The Women's Podcast

The Women's Podcast


Podcast by The Irish Times


Ep 131 Hot summer reads from our Book Club  

Our book club help you get settled on your sun lounger with their recommendations for summer holiday reads. From John Boyne's The Heart's Invisible Furies to Rachel English's The American Girl to a blast from the dystopian past of The Handmaid's Tale by Margaret Atwood. Books that also got the thumbs up from Irish Times journalists Niamh Towey, Bernice Harrison and septuagenarian book lover Ann Ingle were Eithne Shortall's Love in Row 27, Alison Jameson's This Family of Things and Wild by Cheryl Strayed.

Ep 130 Women on Wednesdays & Grace Dyas  

Women on Wednesdays is the name of a new monthly gig in Whelan's, Dublin which will give the stage over to female musicians, comedians and spoken word artists while raising money for an excellent cause. Aishling Lennon of Aidlink told Kathy Sheridan how the event came about and Deborah Byrne and Suzette Das from the band Hvmmingbyrd explore the challenges of being a woman in the music industry. Continuing our contributions from the Markievicz School, Theatre Club's Grace Dyas talks about the motivation for The Game, a powerful production that explored prostitution in Ireland.

Ep 129 #CopOnComrades : Men & Feminism  

The episode was intended as a general discussion about men and feminism in the wake of the visit by feminist Canadian President Justin Trudeau. With Taoiseach Leo Varadkar also declaring himself a feminist, three men were invited in to discuss the feminist credentials of both leaders and the challenges of the feminist debate for men. The guests were Patrick Freyne, an Irish Times features journalist who identifies as feminist, Mark Paul is an Irish Times business journalist who believes men can often feel alienated from the debate and writer Frankie Gaffney, who wrote an article in this newspaper recently about identity politics which caused controversy and spawned the hashtag #coponcomrades. In the end the episode was dominated by that controversy, about class, feminism and privilege with both host Kathy Sheridan and Freyne taking issue with much of Gaffney's article. If you've any thoughts on what in the end was a heated debate contact us on @itwomenspodcast or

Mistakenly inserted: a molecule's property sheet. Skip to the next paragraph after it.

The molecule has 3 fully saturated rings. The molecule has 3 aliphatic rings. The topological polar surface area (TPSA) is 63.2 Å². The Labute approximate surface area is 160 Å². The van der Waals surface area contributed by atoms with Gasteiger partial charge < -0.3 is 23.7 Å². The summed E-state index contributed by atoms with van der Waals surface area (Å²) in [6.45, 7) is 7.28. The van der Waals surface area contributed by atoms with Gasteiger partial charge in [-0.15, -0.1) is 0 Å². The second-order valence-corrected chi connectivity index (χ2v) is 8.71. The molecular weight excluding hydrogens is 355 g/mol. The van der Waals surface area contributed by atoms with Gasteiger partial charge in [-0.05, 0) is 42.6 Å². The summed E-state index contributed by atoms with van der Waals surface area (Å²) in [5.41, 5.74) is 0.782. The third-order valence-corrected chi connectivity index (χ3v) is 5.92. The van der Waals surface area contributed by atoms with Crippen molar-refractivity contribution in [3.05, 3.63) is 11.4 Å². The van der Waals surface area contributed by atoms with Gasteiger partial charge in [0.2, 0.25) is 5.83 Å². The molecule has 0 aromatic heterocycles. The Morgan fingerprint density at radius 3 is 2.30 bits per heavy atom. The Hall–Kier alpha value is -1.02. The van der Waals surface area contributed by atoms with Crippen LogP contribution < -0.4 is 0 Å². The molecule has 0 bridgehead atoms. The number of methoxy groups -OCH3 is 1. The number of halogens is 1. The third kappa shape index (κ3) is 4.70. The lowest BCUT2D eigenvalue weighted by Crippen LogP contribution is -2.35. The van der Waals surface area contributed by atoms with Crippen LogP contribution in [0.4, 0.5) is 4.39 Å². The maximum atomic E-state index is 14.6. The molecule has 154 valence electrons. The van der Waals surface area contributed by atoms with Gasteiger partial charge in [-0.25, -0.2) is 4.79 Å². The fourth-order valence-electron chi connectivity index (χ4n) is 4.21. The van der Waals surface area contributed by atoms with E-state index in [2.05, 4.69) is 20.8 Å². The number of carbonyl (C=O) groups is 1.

Ep 128 Separated but still living together & female street performers  

In this episode, Roisin Ingle talks to Ashe Conrad Jones a woman who despite breaking up with her partner, is still sharing a house with him and their two children and making that unusual arrangement work. We also hear from one of the few female street performers who will be performing in the Laya Healthcare City Spectacular in Dublin from the 7th to the 9th of July 2017 and in Cork on the 15th of July.

Ep 127 Autism diagnosis at 45 & Moya Brannan of IBM  

Laura James struggled with various issues, physical and emotional, all her life and was finally diagnosed with autism at 45. In her memoir Odd Girl Out, she tells the story of discovering she was autistic after forging a successful career, marrying twice and being a mother to four children. She spoke to Roisin Ingle about her story. And continuing our coverage of women in STEM Jennifer Ryan talked to IBM's Moya Brannan in London.

Ep 126 The Walk (and talk) of Shame at Body & Soul  

In this special live episode we did the Walk (and talk) of Shame in front of a captivated audience at Body & Soul where The Irish Times took over the magical Wonderlust stage. Our guests were TD Brid Smith, abortion rights activist Lucy Watmough and comedian and podcaster Erin McGathy. Hosted by Kathy Sheridan the discussion centred around the myriad ways shame has been used to control women for centuries. Smith shared her abortion story publicly for the first time, Watmough talked about her journey from chaotic teen to sober activist and McGathy opened up about the way she was shamed after her marriage break-up. Thanks to all at Body & Soul for having us especially Kathy Scott and Fran Cosgrave. We'll be back!